"Heads, I win; tails, you lose" is a trope that informs the New York Times' news coverage of the Palestinian-Israeli peace process.

Whether discussing Palestinian demands or Israeli demands, Palestinian rejection of Israeli positions or Israeli rejection of Palestinian positions, one party is blamed by the newspaper as the obstacle to successful peace talks -- Israel.

Consider a headline (Jan. 11) about Israel's rejection of the Palestinian demand to cease building Jewish homes in eastern Jerusalem:

In Blow to Peace Effort, Israel Publishes Plans for New Housing in Settlements

Yet, the newspaper does not cast the Palestinian rejection of a key Israeli demand -- to recognize the legitimacy of a Jewish state in the region -- as a "blow" to peace. On the contrary, a headline (Jan. 2) put it this way:

Sticking Point in Peace Talks: Recognition of a Jewish State

The same article appeared the following day in the international edition of the newspaper with a different headline:

New obstacle to peace: Recognizing Jewish state

In other words, it is not the Palestinian refusal to recognize a Jewish state, but Israel's demand to be recognized as a Jewish state that is blamed as a "sticking point" or "obstacle." This indictment is further emphasized in the article:

Critics skeptical of Mr. Netanyahu's commitment to a two-state solution to the long-running conflict say that recognition of a Jewish state is a poison pill that he is raising only to scuttle the talks.

News articles have also weighed in on Israel's desire to maintain forces in the Jordan Valley. Just this week, Jerusalem Bureau Chief Jodi Rudoren wrote:

Israeli leaders have tried to exploit recent events to bolster their case for a long-term military presence in the Jordan Valley, a sticking point in the United States-brokered peace talks with the Palestinians. ("Region Boiling, Israel Takes Up Castle Strategy," Jan. 19, 2014)

An objective news account might have indicated instead that:

Israeli leaders have pointed to recent events to underscore their case for a long-term military presence in the Jordan Valley.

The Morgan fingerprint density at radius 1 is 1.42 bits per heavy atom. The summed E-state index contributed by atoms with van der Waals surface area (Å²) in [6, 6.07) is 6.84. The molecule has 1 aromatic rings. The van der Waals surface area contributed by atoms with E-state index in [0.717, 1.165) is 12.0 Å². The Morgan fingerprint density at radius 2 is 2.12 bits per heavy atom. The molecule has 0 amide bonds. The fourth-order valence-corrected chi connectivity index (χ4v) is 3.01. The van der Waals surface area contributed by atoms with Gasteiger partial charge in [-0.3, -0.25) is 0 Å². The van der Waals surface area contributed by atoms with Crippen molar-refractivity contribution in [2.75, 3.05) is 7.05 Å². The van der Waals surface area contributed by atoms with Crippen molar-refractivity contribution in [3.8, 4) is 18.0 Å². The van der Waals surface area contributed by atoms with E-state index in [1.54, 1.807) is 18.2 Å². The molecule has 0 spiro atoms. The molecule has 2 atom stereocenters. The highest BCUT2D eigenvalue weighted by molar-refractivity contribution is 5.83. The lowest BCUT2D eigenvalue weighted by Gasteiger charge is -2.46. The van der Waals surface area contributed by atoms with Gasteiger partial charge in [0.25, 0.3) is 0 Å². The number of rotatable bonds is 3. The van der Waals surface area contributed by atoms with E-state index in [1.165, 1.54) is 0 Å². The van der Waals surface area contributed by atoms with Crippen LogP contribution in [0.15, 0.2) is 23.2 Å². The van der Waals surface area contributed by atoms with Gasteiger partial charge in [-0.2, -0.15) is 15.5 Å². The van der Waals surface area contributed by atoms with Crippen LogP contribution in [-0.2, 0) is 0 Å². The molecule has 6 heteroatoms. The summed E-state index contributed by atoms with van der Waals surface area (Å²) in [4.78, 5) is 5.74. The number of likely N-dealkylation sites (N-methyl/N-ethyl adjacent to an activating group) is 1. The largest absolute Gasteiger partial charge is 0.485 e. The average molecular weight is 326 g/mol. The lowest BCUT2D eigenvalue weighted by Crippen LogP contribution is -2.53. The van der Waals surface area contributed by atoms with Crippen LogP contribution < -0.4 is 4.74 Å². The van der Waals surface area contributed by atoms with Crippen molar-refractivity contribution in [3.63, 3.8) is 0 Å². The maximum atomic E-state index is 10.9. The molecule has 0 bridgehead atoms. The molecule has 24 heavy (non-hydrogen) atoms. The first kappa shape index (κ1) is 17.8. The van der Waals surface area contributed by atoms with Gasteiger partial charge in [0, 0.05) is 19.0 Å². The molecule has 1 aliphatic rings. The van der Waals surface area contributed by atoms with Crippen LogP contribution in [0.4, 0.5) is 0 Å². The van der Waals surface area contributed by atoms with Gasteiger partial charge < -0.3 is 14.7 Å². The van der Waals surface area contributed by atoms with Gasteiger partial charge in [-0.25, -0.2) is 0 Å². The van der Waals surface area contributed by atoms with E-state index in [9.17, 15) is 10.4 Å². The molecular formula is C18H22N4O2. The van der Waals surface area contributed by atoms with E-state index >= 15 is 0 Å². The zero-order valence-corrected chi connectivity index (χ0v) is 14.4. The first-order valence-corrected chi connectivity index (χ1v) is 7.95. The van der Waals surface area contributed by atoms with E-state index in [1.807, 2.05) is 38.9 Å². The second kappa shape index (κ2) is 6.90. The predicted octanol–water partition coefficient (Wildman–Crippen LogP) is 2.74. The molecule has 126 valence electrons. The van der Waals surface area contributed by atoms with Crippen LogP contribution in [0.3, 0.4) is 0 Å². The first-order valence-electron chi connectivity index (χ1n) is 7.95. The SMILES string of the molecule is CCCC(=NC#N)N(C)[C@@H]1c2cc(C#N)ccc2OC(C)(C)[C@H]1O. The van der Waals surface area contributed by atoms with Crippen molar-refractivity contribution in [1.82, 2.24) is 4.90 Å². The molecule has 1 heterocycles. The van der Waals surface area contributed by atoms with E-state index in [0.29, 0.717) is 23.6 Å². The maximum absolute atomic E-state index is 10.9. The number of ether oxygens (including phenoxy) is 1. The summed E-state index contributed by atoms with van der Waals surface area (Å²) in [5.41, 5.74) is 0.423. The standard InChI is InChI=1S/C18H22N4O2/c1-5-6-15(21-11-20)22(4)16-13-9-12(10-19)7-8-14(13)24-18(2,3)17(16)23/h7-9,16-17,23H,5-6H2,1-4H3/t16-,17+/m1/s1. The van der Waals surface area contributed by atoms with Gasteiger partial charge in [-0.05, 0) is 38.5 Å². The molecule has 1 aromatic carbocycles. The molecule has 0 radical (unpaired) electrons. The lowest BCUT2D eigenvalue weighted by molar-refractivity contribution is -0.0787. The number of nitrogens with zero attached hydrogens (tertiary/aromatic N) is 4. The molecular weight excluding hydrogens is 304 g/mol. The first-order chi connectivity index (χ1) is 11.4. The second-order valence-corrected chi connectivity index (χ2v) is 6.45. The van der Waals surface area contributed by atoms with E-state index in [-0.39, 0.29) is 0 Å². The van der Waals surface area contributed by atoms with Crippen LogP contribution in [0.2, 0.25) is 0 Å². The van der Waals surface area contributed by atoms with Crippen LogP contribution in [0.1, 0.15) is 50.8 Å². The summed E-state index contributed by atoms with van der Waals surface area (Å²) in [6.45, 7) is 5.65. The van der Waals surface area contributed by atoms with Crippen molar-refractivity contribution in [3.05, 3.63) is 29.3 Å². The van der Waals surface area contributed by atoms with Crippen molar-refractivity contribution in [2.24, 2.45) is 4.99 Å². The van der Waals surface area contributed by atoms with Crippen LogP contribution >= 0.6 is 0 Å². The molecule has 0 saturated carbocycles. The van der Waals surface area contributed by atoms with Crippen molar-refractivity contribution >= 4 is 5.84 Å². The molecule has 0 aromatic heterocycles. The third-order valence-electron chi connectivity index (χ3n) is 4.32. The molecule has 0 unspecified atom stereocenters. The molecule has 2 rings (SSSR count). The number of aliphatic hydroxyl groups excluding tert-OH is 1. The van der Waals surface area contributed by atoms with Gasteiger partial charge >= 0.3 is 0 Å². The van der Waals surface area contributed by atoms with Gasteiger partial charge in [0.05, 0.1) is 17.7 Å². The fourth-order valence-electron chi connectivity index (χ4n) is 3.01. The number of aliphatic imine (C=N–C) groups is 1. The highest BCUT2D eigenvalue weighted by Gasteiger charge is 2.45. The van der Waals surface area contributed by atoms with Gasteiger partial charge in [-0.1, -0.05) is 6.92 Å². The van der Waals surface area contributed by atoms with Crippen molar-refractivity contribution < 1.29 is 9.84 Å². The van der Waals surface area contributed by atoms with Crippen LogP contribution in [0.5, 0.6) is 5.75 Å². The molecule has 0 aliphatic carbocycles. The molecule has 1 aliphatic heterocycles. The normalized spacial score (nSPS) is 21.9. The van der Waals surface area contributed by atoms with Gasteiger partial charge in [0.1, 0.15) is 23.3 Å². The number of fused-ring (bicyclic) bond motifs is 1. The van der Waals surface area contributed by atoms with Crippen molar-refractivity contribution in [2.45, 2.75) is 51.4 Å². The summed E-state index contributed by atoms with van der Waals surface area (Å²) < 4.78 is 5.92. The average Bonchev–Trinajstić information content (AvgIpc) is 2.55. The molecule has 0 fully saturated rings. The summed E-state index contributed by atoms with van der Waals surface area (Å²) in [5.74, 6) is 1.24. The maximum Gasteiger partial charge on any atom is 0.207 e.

But the reporter preferred the term "exploit" with its negative connotation of selfish maneuvering. And, for the second time this month, an Israeli negotiating position was negatively portrayed by the newspaper as a "sticking point" in peace talks.

What about Palestinian positions, like the insistence on a "right of return" for Palestinian refugees and millions of their descendents to Israel's pre-1967 boundaries?

That demand is generally understood to be the crucial element in what some Palestinian officials have described as a "phased plan" for Israel's ultimate destruction -- a vision put forth by the late Yasir Arafat where the Jewish state is replaced by a Palestinian-majority state.

Yet New York Times reporters and headline writers do not call this a "sticking point," as they do Israeli demands. Nor have they labeled Palestinian hate rhetoric as "obstacles to peace," as they do Israeli actions.

When, on occasion, a news article includes criticism of the Palestinian demand for a "right of return" or of institutionalized Palestinian incitement against Israel, it is as an Israeli claim. More often than not, this is followed by a cited denial, disavowal, or counterclaim to discredit Israeli concerns.

In the real world, negotiations involve demands and counter-demands by each party. Success is accompanied by give and take on both sides.

But in the alternate universe of the New York Times, where opinion is injected into news reports, only Palestinian demands and positions are relayed as valid, while those of Israel are labeled "obstacles." The corollary? Success in peace negotiations rests upon Israel acceding to Palestinian demands while giving up its own -- a likely recipe for the demise of the Jewish state.